Saturday, 3 February 2018

Book Review: The Machine Stops by E.M. Forster

Title: The Machine Stops
Author: E.M. Forster
Publisher: Penguin
Publication Date: 2011 (1909)
Pages: 83
Format: Paperback
Genre: Modern Classics/Short Stories
Source: Bought Copy



E.M. Forster is best known for his exquisite novels, but these two affecting short stories brilliantly combine the fantastical with the allegorical. In 'The Machine Stops', humanity has isolated itself beneath the ground, enmeshed in automated comforts, and in 'The Celestial Omnibus' a young boy takes a trip his parents believe impossible. (Goodreads Synopsis)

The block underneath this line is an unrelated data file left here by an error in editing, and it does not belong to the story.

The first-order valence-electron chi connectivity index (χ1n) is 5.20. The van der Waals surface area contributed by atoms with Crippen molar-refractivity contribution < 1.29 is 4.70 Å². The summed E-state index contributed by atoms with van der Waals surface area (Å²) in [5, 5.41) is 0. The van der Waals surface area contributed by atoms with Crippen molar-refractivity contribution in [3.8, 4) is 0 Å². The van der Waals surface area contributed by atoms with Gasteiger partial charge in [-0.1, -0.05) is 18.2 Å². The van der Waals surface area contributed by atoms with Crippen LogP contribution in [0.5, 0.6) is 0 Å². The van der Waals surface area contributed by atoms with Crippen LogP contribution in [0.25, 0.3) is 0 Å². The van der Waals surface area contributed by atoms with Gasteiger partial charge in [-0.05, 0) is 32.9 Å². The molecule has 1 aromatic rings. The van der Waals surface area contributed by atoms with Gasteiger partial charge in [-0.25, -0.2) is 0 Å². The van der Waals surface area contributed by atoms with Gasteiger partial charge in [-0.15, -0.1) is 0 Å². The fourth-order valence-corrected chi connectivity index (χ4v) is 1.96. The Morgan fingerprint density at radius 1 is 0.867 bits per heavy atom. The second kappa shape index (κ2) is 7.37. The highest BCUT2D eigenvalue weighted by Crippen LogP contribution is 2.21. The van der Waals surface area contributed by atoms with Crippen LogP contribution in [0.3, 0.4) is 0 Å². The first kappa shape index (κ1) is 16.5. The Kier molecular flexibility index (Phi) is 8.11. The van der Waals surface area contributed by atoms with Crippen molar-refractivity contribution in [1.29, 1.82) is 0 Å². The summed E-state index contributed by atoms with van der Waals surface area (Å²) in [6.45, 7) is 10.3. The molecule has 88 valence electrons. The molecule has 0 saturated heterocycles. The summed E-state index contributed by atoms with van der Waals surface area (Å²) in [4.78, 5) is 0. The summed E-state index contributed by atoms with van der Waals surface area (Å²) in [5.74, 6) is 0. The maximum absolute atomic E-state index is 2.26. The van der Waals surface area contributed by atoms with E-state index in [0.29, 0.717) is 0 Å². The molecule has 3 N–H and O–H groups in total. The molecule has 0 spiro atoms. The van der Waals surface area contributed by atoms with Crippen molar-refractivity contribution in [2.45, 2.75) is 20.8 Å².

When I bought this book, I didn't look at the blurb. I simply saw an E.M. Forster work I hadn't read and grabbed a copy. In my mind, Forster writes Edwardian dramas of manners, with some social commentary thrown in. I therefore wasn't prepared for what are essentially two sci-fi/fantasy tales. Nevertheless, once I got over my surprise, they captivated me. Both are highly allegorical, but they address important issues, and the plots and characters were so engaging, I couldn't put it down and read both in a single sitting. The Machine Stops is a work worth checking out whether you are already a fan of Forster or new to his writing.

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